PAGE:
The Commercial Approach and the SKS IPO
The SKS Microfinance IPO (Initial Public Offering) has been big news in India and in the microfinance community. SKS is the first Microfinance Institution (MFI) to go public in India. News of this IPO brings up good questions about the profitability of microfinance and the commercial model.
Microfinance isn’t a panacea; it won’t solve poverty on its own. But used as a tool along with other poverty alleviation strategies microfinance is very powerful. It gives people the much needed opportunity to better their station in life through the use of financial services. But just as microfinance is only one avenue to alleviate poverty there are different approaches within the field too.
The approach that ACCION takes, and the one that I believe in, is commercial microfinance. The commercial approach is one way to expand access to credit and financial services to microentrepenuers. The infusion of private capital allows MFIs to reach more people and provide better and more efficient services at lower interest rates than philanthropy would alone. At least that’s the idea.
Now SKS and a US based nonprofit, Unitus, are ensnarled in a bit of controversy over the recent IPO and the validity of the commercial model. Last month before the IPO opened Unitus closed up shop and announced that microfinance will not be the focus of any future activities by the organization.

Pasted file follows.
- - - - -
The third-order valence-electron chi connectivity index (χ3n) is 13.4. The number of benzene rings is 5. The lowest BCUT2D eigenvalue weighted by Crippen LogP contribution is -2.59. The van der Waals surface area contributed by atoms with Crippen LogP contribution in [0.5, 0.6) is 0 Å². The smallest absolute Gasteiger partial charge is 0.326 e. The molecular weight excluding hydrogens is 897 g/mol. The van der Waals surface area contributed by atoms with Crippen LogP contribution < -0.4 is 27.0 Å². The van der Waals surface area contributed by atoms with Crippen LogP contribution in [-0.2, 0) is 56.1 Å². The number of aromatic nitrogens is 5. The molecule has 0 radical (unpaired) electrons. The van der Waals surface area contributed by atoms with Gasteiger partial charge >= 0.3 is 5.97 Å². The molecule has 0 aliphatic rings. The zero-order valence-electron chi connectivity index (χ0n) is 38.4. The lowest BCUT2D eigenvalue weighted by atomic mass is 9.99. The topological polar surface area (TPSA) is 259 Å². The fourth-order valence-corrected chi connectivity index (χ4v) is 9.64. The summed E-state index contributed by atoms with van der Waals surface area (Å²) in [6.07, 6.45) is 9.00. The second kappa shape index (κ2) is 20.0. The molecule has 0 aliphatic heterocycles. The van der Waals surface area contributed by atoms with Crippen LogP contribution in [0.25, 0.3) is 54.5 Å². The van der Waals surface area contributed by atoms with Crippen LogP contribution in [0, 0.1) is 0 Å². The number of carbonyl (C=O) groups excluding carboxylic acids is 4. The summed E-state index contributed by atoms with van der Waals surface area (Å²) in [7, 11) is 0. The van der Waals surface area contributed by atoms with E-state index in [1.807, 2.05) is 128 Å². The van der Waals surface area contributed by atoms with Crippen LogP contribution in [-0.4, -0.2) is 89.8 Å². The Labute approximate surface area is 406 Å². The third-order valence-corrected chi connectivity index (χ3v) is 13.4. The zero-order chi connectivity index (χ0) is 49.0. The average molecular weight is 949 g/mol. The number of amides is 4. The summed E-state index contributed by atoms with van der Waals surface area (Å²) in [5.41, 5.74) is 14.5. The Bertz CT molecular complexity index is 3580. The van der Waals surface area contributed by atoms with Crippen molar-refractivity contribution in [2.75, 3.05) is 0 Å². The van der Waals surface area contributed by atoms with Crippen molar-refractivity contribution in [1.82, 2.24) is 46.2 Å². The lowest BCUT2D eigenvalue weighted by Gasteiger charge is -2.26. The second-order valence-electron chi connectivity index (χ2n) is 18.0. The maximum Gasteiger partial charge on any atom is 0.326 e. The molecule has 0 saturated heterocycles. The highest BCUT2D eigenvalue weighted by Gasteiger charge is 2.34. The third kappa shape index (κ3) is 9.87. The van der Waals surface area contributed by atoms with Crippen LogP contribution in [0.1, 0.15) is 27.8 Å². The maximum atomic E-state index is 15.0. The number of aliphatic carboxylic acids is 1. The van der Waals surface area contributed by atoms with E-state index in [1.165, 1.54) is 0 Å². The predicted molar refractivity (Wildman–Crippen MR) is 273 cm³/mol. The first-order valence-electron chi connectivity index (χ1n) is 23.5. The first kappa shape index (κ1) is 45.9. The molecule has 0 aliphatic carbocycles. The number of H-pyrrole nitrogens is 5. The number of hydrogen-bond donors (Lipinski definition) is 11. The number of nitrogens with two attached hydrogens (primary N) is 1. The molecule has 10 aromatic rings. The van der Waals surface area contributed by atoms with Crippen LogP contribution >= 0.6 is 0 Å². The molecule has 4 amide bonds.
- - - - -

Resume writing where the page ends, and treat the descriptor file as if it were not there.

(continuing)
I think that it’s a shame to see Unitus go. Microfinance needs the voices of nonprofits to protect the consumers and keep the focus on the double bottom line (social responsibility and profitability). That’s why I’m glad ACCION is still in the game promoting client protection through the Center for Financial Inclusion’s (CFI) Smart Campaign.
The Smart Campaign addresses how financial services can cater to the needs of poor people in an efficient and affordable manner. The CFI aims to make it easy for MFIs to protect clients and be transparent financial organizations. This is increasingly important as the industry matures and naturally comes under more scrutiny.
I truly believe that access to credit and financial services should be a right in this day and age. Naturally, financial services aren’t as essential as access to clean drinking water or housing, but each improves life for the recipients. Yet microfinance (and the commercial model) has the capacity to improve lives so much further because it is a sustainable approach to alleviating global poverty.
For more about the SKS/Unitus controversy please read this article published by the New York Times last week. And for more about the Smart Campaign please go to www.smartcampaign.org. If you’ve enjoyed this blog you may want to check out the CFI’s blog too.